Wine Grapes For Sale Pennsylvania

Growing Grapes in Texas Jim Kamas Central Texas Gardener

I love Tait Moring's sense ofgardening style. Thanks so much for opening your gates for us. Right now we're going to talk aboutgrowing grapes. One of the hottest topics here in Texas because of all the wineries. We have Jim Kamas with us. It's great to have you back on theprogram. Welcome. Thanks, Tom, I appreciate it. Welcome back to Central Texas Gardener. You've just published a great new bookGrowing Grapes in Texas.

Congratulations on that! Thanks a lot. It took a couple years to get done, but I'm I'm pretty happy with it. Well you know, like I said, it's a hottopic. A lot of people are very interested in growing grapes in their backyard. Maybe one ofthose famous table grapes, like Concord or something like that. Well Concord ispretty tough to grow here. Concord likes acid soils which we don'thave. And it's much more adapted a cooler climates. If you wanted to grow Fredonia or some of the other lebrusca types, they'll work, but

Concord is a pretty tough one to grow here. Ok, well your book is filled with tips aboutvarieties and things like that. Let's focus on that home grower. You know , I know for example I go out to hillcountry every now and again to go to Fredericksburg, places around there. And I see wineries springing up like mushrooms now. And it kinda makes me wanna grow grapeshere in town. What does a home gardner need to know to get startedé Well if you're a homeowner and you want to grow enough vines to produce a little bit of wine

my advice is plant what you like. If you're planting a commercial vineyards we're going to have a very different discussion. But if you like Merlot, plant Merlot. If you like Syrah, plant Syrah. For smallscale, you have no big economicinvestment, so plant what you like and go with that. Yeah okay, that makes sense. In terms of the space needs, the sun,

all those kinds of things, grapes arerather particular and disease prone. Yes. So let's give people an idea of whatthe basics are that they would need to have any kind of success. Sure. Commercially our rows are spaced nine to ten feet apart, but in the backyard if you are maintaining the row centers with alawnmower or something, you can place the rows as close as six feet apart.And you can also go as tight as five to six feet between vines. You can put a lot of vines in arelatively small space.

So small space is OK. When we talk about the rows, we are talking about providing structures on which the the vines can grow and supportthemselves. Yes, a lot of times in California you'll see these free standing vines that are called head pruned vines. They don't do very well here because we need to keep our vines up off the ground because it rains here duringthe summer and they are very disease prone as you mentioned.

New Law Is Changing Pennsylvania Wine Sales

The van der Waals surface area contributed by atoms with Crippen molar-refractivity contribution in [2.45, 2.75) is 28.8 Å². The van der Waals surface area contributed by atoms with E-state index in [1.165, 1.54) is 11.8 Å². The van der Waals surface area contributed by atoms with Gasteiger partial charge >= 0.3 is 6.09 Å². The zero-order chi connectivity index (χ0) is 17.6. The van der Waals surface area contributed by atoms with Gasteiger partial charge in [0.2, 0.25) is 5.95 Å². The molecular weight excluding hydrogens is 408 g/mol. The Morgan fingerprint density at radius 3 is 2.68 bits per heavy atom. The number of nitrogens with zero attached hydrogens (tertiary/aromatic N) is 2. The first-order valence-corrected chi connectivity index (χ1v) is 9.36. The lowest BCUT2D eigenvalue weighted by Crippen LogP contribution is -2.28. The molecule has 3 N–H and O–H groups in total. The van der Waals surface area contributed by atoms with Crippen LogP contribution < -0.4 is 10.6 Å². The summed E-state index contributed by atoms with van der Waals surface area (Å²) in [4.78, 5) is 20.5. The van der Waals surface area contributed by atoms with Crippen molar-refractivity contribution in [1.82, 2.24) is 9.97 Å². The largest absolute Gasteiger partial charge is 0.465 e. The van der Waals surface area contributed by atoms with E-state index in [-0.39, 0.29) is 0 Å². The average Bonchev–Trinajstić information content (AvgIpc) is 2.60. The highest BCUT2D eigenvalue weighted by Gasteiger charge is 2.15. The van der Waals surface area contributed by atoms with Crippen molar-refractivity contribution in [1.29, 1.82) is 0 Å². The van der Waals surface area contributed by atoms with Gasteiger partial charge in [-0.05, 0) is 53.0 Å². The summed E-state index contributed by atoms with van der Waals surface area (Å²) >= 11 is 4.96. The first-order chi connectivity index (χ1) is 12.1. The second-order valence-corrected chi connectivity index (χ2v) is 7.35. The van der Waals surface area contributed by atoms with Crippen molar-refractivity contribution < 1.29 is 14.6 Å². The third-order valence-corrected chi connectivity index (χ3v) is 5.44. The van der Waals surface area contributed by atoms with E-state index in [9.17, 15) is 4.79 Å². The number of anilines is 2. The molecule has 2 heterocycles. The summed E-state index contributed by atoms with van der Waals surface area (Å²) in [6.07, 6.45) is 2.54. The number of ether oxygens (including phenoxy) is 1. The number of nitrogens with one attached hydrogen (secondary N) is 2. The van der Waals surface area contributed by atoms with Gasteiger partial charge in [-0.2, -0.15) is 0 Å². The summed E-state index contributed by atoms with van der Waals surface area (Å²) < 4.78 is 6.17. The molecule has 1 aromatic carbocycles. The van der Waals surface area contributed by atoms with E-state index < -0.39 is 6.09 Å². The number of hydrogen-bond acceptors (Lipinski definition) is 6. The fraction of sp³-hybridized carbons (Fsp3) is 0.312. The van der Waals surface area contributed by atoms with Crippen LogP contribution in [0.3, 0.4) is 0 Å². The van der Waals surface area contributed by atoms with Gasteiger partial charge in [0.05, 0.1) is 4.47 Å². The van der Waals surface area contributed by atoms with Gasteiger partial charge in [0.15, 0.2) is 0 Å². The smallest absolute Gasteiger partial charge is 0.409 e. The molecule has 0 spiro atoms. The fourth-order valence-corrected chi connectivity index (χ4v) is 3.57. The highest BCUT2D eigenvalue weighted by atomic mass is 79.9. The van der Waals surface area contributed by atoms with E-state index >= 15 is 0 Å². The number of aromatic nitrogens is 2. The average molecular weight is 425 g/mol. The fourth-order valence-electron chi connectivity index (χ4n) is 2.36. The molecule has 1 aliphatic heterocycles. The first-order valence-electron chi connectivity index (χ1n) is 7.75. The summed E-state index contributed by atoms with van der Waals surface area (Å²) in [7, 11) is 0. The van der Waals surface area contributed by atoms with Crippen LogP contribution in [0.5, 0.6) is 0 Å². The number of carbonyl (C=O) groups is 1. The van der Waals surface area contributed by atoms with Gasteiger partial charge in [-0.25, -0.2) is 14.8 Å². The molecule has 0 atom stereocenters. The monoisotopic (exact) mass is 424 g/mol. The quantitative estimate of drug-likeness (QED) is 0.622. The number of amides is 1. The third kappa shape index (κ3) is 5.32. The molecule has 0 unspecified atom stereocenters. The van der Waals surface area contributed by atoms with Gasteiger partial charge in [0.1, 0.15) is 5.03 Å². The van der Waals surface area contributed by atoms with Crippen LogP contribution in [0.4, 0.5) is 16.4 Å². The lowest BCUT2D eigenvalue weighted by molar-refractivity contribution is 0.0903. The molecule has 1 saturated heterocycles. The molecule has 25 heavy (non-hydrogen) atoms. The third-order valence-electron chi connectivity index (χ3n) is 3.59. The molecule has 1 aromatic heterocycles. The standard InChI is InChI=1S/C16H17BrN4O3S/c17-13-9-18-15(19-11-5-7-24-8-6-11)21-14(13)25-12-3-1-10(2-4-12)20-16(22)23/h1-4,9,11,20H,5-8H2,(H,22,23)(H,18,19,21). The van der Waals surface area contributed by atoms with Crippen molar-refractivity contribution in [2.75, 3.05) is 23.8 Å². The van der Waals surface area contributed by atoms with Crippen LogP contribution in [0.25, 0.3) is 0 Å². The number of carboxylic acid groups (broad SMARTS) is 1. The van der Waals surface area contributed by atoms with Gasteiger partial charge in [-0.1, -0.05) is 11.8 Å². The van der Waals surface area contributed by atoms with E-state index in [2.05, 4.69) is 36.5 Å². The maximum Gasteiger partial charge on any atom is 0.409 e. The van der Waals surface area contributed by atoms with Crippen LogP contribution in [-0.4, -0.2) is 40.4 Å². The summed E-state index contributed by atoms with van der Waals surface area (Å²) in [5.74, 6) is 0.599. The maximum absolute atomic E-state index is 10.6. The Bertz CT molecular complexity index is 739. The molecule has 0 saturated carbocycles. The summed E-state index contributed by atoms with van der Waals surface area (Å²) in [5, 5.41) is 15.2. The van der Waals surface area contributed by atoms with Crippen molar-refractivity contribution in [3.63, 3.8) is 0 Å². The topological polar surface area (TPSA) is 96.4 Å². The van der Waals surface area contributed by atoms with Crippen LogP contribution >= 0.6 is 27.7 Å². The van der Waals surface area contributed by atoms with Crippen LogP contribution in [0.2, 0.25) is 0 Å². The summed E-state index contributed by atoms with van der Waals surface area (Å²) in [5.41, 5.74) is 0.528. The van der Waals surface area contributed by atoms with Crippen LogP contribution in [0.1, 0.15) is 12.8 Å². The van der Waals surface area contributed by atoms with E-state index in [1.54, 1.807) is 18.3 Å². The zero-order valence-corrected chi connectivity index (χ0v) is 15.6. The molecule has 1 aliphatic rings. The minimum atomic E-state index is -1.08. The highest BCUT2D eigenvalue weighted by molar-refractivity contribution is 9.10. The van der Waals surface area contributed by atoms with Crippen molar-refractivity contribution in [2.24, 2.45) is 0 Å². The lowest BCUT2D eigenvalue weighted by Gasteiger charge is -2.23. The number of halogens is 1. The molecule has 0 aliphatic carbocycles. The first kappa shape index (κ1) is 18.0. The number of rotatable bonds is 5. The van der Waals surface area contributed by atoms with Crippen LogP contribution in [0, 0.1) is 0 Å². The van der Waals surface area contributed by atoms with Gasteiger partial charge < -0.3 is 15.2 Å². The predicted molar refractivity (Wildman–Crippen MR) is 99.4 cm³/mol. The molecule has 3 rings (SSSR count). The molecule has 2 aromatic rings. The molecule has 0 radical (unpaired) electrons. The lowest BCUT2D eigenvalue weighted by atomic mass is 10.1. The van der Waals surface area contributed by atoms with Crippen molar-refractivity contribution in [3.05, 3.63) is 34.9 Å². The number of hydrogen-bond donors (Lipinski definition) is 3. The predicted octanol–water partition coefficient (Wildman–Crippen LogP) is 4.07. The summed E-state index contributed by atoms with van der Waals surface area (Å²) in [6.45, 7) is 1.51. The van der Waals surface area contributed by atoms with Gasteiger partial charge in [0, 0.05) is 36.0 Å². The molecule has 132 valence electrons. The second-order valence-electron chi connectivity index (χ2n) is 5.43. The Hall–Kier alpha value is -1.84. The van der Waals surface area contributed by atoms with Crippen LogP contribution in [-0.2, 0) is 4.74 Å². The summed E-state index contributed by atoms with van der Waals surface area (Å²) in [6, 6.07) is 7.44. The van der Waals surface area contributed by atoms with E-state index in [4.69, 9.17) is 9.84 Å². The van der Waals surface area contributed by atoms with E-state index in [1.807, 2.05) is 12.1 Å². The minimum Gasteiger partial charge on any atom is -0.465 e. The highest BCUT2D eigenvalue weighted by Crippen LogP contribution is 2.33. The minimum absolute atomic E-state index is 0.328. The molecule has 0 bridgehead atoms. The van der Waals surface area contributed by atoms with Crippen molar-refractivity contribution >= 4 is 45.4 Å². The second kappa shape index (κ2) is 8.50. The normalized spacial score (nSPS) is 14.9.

FINALLY PENNSYLVANIA IS CHANGING THE WAY IT SELLS BOOZE. NEW LAW NOW IN EFFECT ALLOWS ROUGHLY 11,000 BUSINESSES THAT SELL BEER TO GO, TO APPLY FOR PERMISSION TO SELL TAKEOUT WINE.

CASINOS CAN NOW APPLY TO SELL LIQUOR DURING OVERNIGHT HOURS, AND WINERIES AND OTHER STATES CAN SHIP DIRECTLY TO PENNSYLVANIA CUSTOMERS. THE LIQUOR CONTROL BOARD IS.

Tasting Cotton Candy Grapes Fruity Fruits

Greetings my lovelies! Hi, it's Emmy. Welcome back to another Fruity Fruits! I haven't done one of these episodes in a long time because I haven't found any good new fruits; but today, I have this: do you see thisé do you see thisé Cotton Candy grapes — whaté! So I've gotten several requests for these guys and I have never seen them before until — today! So, apparently these are grapes that taste like cotton candy, or candy floss. People! Reallyé They are sustainably grown; they are nonGMO — which is great, because the last thing I want to eat is some genetically modified organism. Righté I have yet to try these, but in the grocery store my sons proceeded to eat about a third of this box, so. it mustbe pretty good; but neither one of my

kids have actually ever had cotton candy, so they can't attest to whether or not it tastes like cotton candy or not; but I have, so, I shall do it for you. All right! And they are made by the Grapery people. Product of USA. All right! So let's give 'em a taste! Whoa! They are giant, first of all. They're huge, huge grapes. All right! Moment of truth! (Itadakimasu!)

Hm. Umm! And that's what it looks like on the inside. It's a seedless grape; quite sweet and juicy, just like a Thompson seedless grape, but the skin is not at all tart; to me you taste more of the cotton candy flavor after you eat the grape — it's kind of like at the end. And it does taste like cotton candy. Sweet, and kind of syrupy, but, initially, all I taste is grape — from the beginning. And those are the Cotton Candy grapes and they're grown by the Grapery Company. And they're pretty good.

So let me know in the comments below what your favorite grape preparation is: do you like them suspended in jello; do you like them frozen; do you like them just whole; do you like 'em juiced; let me know in the comments below. Don't forget to subscribe, quot;like,quot; and comment and I hope you guys enjoyed that; I hope you guys learned something; and I shall see you in my next tutorial! Tootaloo! Take care! Bye! So which shall I try firsté Hmmmé Let's try cheddar first. Here's the back. The front. Moon Cheese!

Leave a Reply